A home that meets her needs
Careful financial planning, supported by John has enabled Shauna to purchase a home that will be adapted to meet her needs. Since the collision, the family’s lived in a series of rental properties adapted with wet rooms and ramps, but these have still presented problems. Shauna feels that a fully adapted home will make a huge difference to how she and her family lives their life.
Adaptations will be made with the family in mind, such as lower kitchen benches and worktops that move up and down so she can prepare meals and bake with the children. Shauna hopes they’ll make everything so much easier, allowing her to be the best mum she can be.
A strong support network
Shauna has a strong network of support around her. Her mother and nana have taken on caring roles at times, supporting her with the children. She also has a circle of close friends and family ready to help when they’re needed.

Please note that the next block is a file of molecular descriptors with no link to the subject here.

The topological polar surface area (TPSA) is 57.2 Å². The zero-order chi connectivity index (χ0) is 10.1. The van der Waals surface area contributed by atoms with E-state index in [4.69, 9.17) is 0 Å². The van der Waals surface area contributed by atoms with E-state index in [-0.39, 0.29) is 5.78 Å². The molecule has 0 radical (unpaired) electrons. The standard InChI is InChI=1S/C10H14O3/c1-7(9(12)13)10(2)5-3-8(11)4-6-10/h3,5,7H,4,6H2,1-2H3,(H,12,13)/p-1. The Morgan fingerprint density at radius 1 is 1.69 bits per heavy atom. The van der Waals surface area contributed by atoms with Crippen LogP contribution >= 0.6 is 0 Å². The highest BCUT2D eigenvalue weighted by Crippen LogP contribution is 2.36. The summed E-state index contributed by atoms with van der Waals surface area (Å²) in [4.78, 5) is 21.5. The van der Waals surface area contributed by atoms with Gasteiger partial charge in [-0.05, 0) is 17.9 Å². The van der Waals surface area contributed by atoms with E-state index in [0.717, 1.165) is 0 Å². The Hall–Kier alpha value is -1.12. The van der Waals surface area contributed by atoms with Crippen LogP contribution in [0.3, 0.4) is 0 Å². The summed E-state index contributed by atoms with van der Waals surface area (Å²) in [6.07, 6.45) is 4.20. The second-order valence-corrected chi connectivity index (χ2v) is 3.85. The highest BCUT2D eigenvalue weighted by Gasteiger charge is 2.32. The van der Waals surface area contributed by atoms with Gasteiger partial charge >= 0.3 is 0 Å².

In addition, the claim allowed Shauna to employ a Personal Assistant to support her with the children and household tasks while she regained her independence.
Throughout everything, Luke has stayed by her side, even taking on the role of her Support Worker in the early days. Shauna says he had to learn how to have a girlfriend in a wheelchair, but he’s always put her needs first. They’re a team and a family unit, working towards shared goals.
Luke said, “Knowing Shauna was going to use a wheelchair was never easy, but the strength she showed through the hardest time in her life was unbelievable. She’s the most amazing mam and girlfriend we could all ask for and I love her so much. She’s never given up. She’s a true inspiration to me and I hope to many others.”
What’s next for Shauna?
The collision has changed Shauna’s perspective.